That is great and I love the story about the lizard Thanks for sharing!
2 days ago
Are there more than 7 layers in a food forest? I think so and I'm going to share with you all why. But I also want your feedback. Is this a crazy idea? Or does it make sense? Is it interesting? I may write a full blog post all about this concept but I want to see what you all think first.

Before I outline the new layers I think should be added to the food forest model here is a brief overview of what a food forest is and the traditional 7 layers. National Geographic has a great quick video all about food forests that I highly recommend as a good intro to the topic.

In brief a food forest is a system that mimics the natural structure of a forest to grow an abundance of food, wood, medicine, etc. for human consumption. A food forest (aka forest garden) is the ultimate expression of working with nature to generate a useful harvest for your homestead.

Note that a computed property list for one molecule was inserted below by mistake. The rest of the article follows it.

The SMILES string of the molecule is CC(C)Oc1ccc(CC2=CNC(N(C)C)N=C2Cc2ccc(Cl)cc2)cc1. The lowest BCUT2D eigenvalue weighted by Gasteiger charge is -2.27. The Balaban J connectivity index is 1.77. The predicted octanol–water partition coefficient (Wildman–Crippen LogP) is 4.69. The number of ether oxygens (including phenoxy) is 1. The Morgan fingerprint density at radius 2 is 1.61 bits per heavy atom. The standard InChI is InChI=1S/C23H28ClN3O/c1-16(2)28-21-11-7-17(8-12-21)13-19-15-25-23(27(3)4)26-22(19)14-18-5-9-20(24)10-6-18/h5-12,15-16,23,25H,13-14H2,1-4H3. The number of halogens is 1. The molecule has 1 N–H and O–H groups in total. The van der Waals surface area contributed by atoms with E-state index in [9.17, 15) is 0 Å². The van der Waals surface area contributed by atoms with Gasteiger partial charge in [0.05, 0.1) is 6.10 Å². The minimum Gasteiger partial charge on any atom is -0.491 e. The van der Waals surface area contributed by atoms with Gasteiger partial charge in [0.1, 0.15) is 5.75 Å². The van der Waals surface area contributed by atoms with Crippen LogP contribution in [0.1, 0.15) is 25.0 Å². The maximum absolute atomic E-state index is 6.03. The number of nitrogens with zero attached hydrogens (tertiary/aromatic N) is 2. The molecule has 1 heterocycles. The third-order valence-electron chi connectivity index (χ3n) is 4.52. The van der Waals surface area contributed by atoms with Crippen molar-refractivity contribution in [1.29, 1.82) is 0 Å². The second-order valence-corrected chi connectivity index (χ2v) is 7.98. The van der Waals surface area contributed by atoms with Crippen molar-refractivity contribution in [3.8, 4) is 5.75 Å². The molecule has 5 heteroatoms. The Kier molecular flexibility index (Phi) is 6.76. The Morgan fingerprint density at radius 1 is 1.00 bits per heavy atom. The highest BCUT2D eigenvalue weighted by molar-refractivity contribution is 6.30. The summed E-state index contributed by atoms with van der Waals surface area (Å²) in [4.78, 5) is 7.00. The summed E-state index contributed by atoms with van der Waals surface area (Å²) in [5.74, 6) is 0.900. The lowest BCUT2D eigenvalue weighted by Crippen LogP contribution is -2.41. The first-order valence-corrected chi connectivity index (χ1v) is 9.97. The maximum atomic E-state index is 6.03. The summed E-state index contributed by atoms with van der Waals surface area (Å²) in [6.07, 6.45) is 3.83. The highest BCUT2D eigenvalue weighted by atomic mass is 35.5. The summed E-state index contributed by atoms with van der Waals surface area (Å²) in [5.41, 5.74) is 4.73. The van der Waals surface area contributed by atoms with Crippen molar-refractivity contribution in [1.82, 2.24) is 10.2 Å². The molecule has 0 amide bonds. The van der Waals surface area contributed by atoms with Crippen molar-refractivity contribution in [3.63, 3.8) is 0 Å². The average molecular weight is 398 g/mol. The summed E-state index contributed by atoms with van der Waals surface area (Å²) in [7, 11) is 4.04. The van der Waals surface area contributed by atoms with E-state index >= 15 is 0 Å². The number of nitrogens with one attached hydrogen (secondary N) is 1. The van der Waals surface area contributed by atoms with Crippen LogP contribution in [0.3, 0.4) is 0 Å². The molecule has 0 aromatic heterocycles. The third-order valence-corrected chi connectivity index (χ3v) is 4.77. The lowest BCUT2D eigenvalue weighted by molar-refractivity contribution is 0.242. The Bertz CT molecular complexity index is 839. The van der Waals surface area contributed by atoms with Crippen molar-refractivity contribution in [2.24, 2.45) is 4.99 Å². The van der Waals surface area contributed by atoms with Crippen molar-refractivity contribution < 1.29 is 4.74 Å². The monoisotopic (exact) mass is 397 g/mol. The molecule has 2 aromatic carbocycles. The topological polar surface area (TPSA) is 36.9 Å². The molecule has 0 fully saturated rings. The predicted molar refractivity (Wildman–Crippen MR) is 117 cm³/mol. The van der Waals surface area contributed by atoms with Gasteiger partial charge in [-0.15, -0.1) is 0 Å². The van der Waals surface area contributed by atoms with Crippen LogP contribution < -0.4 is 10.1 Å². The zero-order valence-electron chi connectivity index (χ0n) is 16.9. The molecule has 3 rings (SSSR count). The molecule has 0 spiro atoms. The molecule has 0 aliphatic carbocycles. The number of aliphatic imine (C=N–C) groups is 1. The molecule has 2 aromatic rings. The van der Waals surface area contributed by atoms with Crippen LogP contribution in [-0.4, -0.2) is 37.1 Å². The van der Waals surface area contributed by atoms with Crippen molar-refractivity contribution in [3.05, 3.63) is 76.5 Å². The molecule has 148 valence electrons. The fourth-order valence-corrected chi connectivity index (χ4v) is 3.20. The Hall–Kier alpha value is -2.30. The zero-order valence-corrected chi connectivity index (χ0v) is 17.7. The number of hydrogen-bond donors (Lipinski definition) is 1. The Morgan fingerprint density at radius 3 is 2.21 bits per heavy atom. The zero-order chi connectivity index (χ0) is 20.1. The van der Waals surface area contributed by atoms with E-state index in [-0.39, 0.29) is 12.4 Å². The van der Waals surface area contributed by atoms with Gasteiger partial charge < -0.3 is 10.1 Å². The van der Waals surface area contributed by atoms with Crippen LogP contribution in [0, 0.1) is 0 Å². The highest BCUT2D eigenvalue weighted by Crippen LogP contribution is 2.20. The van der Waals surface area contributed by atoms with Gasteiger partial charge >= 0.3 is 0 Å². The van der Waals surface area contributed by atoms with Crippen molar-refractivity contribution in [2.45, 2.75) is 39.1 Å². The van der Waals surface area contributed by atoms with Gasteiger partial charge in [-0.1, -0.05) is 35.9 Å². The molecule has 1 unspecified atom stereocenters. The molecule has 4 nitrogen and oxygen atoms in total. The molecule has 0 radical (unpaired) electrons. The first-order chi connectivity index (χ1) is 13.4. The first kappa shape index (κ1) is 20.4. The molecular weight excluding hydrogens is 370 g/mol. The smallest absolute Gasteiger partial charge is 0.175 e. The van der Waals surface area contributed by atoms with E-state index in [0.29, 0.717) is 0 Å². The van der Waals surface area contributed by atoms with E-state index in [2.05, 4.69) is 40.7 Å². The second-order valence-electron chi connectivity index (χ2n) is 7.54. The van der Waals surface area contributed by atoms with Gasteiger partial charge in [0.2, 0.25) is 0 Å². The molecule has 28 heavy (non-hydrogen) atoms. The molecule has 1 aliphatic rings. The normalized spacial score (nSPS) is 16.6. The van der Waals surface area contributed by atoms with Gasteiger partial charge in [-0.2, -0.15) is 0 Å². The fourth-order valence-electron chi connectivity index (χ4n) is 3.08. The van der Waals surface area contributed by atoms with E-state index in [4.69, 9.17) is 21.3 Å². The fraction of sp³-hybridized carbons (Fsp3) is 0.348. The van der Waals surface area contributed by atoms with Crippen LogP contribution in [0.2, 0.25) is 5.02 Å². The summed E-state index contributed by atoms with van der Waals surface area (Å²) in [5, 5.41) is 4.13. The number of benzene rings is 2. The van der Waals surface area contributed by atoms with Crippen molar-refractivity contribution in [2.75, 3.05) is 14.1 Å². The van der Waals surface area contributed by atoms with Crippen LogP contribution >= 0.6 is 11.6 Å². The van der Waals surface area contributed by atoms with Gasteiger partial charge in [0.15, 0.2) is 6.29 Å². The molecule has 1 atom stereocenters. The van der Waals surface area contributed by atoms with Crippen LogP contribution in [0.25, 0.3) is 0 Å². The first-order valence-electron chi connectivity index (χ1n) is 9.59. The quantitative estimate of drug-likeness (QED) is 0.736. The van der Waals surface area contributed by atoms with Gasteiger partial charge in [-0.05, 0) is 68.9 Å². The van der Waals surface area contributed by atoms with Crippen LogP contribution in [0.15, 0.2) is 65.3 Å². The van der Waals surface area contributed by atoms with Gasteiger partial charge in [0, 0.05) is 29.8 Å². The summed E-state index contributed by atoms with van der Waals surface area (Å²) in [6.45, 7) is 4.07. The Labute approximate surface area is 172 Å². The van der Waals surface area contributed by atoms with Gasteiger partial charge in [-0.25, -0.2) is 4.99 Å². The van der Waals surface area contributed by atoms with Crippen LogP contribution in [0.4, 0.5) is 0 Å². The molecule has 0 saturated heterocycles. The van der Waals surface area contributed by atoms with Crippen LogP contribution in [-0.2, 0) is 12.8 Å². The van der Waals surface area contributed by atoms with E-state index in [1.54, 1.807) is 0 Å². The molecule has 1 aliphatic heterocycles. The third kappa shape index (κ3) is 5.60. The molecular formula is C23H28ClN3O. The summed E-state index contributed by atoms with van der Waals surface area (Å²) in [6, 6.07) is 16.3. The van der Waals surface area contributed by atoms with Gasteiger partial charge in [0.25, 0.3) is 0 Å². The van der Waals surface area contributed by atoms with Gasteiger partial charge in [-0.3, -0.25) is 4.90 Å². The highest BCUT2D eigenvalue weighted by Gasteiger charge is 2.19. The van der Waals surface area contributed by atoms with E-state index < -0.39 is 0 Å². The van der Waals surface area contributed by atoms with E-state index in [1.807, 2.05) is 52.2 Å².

The traditional layers are:

1. A canopy layer with large fruit or nut trees (support trees and timber trees could be here too)
2. A sub-canopy layer of smaller trees such as dwarf fruit trees (coppiced trees could be here)
3. A shrub layer for fruiting bushes but again support plants such as nitrogen fixing shrubs work too
4. The herbaceous layer for herbs (cooking and medicinal), flowers, vegetables, etc.
5. Ground cover as a living mulch which can be edible.
6. The root crops
7. And a layer consisting of vines and climbers

Each of these layers would blend together in a natural forest and a forest garden tries to mimic that. Though sometimes you may choose to keep it as an open woodland with greater spacing between the large trees so more sun reaches the ground for the lower layers.

Instead of calling these the traditional layers how about we call them the living layers--sound good?

My Proposed Addition to this Model

This is all building off of what I was talking about in this week's blog post about rewilding your homestead. In that post I talk about adding features such as snags (dead standing trees) to your homestead. I do this on mine by taking old logs and "planting" them upright.